Still one of our most requested genres, this instalment of Beat Dissected focusses on a future garage beat constructed from drum machine hits, live samples and energetic percussion hits.

Beat Dissected is a regular series in which we deconstruct drum patterns, showing you how to recreate them in any DAW. Just copy our grid in your own software to recreate the loop.

Here’s the beat we’re building today:

To download the samples for this beat, click here. The samples are provided on a completely royalty-free basis. They may not be sold or given away, either in whole or in part.

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A mix of acoustic drum samples and drum machine hits.

Step 1

Start with the kick, a layered sound with a nice rounded low-end but also some high-end presence supplied by blending in a clicky hi-hat sample. Note the velocity variations, with the first two kicks sounding at full volume and the latter three slightly lower. Note also that swing is applied manually to the third hit, moving it off the 16th-note grid; this is a swingy beat in classic garage style and you’ll find lots of off-grid hits as we move through the beat. Experimenting with different amounts of swing and looser timing will change the feel of the beat and give it a unique groove.


Step 2

Next in is a reverbed rimshot and a short, spritely snare hit. Note the tuning of both, relative to the kick drum and each other. The tonal interplay here is important, with each hit playing off each other for that intricate forward momentum that so many garage beats deliver.


Step 3

The two hi-hats help pull the beat together. We’ve gone for a fairly busy beat here – ideal if the melodic elements elsewhere in your track are sparse. If there’s more going on in other parts then you may want to simplify the rhythm a bit. Hat 1 is a very short closed hat, while Hat 2 is slightly more open but still with a relatively fast decay. The short envelopes of the sounds help to avoid the beat becoming overly cluttered.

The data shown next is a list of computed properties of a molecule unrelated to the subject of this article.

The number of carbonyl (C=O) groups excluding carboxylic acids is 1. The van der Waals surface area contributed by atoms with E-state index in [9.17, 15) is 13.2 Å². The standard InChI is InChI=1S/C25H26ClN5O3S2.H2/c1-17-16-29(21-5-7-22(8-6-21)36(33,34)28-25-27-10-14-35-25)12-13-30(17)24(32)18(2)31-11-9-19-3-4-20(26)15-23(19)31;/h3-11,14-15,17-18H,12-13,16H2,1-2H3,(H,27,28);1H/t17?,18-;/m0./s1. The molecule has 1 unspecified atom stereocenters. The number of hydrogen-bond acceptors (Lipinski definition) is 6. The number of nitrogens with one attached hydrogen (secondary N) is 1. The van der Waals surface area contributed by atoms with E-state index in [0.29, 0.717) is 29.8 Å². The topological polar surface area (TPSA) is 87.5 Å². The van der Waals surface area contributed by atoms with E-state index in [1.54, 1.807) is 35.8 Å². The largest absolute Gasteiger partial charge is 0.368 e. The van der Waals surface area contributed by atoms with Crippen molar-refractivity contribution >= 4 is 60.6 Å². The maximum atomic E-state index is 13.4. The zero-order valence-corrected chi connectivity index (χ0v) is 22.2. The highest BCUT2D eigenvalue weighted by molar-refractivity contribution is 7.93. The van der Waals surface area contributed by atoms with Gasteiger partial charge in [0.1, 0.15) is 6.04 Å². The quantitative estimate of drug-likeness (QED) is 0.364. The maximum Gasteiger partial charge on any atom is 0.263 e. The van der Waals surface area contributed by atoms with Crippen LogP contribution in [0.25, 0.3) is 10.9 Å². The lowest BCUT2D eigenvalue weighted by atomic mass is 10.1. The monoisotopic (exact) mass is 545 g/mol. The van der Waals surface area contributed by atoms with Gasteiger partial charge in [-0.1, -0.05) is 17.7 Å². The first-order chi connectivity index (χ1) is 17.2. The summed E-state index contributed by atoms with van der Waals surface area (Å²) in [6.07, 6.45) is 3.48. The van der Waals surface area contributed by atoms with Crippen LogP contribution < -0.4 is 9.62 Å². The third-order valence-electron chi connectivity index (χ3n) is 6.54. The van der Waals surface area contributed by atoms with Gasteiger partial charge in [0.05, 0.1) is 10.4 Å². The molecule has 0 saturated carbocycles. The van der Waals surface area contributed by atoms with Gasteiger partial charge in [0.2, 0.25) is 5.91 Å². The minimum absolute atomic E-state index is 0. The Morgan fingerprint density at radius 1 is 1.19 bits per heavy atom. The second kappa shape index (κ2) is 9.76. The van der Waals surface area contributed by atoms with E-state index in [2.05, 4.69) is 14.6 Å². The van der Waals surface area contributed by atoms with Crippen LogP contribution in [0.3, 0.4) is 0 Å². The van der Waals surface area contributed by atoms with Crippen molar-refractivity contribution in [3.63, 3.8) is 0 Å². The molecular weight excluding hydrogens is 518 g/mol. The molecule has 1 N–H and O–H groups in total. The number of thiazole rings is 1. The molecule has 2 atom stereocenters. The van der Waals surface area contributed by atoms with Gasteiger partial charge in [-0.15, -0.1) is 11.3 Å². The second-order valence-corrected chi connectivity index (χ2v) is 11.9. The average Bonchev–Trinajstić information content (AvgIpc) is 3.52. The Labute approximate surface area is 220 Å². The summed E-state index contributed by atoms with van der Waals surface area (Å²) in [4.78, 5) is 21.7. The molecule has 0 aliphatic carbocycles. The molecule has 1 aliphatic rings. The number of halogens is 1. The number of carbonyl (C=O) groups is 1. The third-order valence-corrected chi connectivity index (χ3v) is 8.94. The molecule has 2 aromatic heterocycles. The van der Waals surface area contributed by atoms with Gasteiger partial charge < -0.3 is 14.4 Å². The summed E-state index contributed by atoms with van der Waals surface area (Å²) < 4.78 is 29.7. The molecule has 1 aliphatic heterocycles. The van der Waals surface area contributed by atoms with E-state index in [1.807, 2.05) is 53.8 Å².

Step 4

Time for the details. First is the ‘perc1’ hit, mixed low but given enough mid-range presence to nudge the beat forward. Again, note the swing manually applied to this hit by moving it off the grid. Next is the ‘Big Perc’ hit – a heavily reverbed hit that fills out the otherwise sparsely populated final beat of the first bar. Finally, there’s the very subtle ‘FX Layer’ – a slice of atmospheric noise buried deep in the mix to supply a combination of glue, depth and sonic interest to proceedings. Garage beats are notoriously dynamic so even if you normally reach for a bus compressor at this point to pull the constituent beat elements together, tread lightly. The aim should be to subtly tie things together rather than to squash them all into submission.



To download the samples for this beat, click here.

27th September, 2013

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